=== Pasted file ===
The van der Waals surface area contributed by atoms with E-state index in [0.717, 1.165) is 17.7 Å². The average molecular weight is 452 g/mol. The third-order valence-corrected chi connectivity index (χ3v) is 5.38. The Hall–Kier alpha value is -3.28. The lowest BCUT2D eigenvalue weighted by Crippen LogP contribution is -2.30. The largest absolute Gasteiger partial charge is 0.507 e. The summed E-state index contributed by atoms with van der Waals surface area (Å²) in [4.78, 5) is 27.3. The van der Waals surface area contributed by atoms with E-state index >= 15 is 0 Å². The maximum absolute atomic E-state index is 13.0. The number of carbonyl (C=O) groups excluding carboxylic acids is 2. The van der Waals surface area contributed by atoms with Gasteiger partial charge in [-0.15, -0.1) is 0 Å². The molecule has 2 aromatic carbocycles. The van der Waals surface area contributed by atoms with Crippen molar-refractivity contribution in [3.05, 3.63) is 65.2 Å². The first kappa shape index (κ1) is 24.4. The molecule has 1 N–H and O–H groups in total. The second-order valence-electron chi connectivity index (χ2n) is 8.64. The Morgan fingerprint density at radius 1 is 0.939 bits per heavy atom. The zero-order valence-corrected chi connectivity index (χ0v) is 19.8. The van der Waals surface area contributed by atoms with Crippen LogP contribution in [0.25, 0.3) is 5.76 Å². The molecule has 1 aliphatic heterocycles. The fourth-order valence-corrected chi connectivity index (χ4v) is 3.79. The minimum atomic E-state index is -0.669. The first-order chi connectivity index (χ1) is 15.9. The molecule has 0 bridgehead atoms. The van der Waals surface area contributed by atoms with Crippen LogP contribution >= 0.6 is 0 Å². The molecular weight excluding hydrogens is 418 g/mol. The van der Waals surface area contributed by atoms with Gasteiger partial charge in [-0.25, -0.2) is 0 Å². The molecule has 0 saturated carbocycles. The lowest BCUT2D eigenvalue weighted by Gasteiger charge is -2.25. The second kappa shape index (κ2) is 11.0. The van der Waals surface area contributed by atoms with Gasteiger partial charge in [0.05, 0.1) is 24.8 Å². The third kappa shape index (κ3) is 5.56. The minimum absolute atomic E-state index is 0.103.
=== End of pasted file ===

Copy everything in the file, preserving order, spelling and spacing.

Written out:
The van der Waals surface area contributed by atoms with E-state index in [0.717, 1.165) is 17.7 Å². The average molecular weight is 452 g/mol. The third-order valence-corrected chi connectivity index (χ3v) is 5.38. The Hall–Kier alpha value is -3.28. The lowest BCUT2D eigenvalue weighted by Crippen LogP contribution is -2.30. The largest absolute Gasteiger partial charge is 0.507 e. The summed E-state index contributed by atoms with van der Waals surface area (Å²) in [4.78, 5) is 27.3. The van der Waals surface area contributed by atoms with E-state index >= 15 is 0 Å². The maximum absolute atomic E-state index is 13.0. The number of carbonyl (C=O) groups excluding carboxylic acids is 2. The van der Waals surface area contributed by atoms with Gasteiger partial charge in [-0.15, -0.1) is 0 Å². The molecule has 2 aromatic carbocycles. The van der Waals surface area contributed by atoms with Crippen molar-refractivity contribution in [3.05, 3.63) is 65.2 Å². The first kappa shape index (κ1) is 24.4. The molecule has 1 N–H and O–H groups in total. The second-order valence-electron chi connectivity index (χ2n) is 8.64. The Morgan fingerprint density at radius 1 is 0.939 bits per heavy atom. The zero-order valence-corrected chi connectivity index (χ0v) is 19.8. The van der Waals surface area contributed by atoms with Crippen LogP contribution in [0.25, 0.3) is 5.76 Å². The molecule has 1 aliphatic heterocycles. The fourth-order valence-corrected chi connectivity index (χ4v) is 3.79. The minimum atomic E-state index is -0.669. The first-order chi connectivity index (χ1) is 15.9. The molecule has 0 bridgehead atoms. The van der Waals surface area contributed by atoms with Crippen LogP contribution >= 0.6 is 0 Å². The molecular weight excluding hydrogens is 418 g/mol. The van der Waals surface area contributed by atoms with Gasteiger partial charge in [-0.25, -0.2) is 0 Å². The molecule has 0 saturated carbocycles. The lowest BCUT2D eigenvalue weighted by Gasteiger charge is -2.25. The second kappa shape index (κ2) is 11.0. The van der Waals surface area contributed by atoms with Gasteiger partial charge in [0.05, 0.1) is 24.8 Å². The third kappa shape index (κ3) is 5.56. The minimum absolute atomic E-state index is 0.103.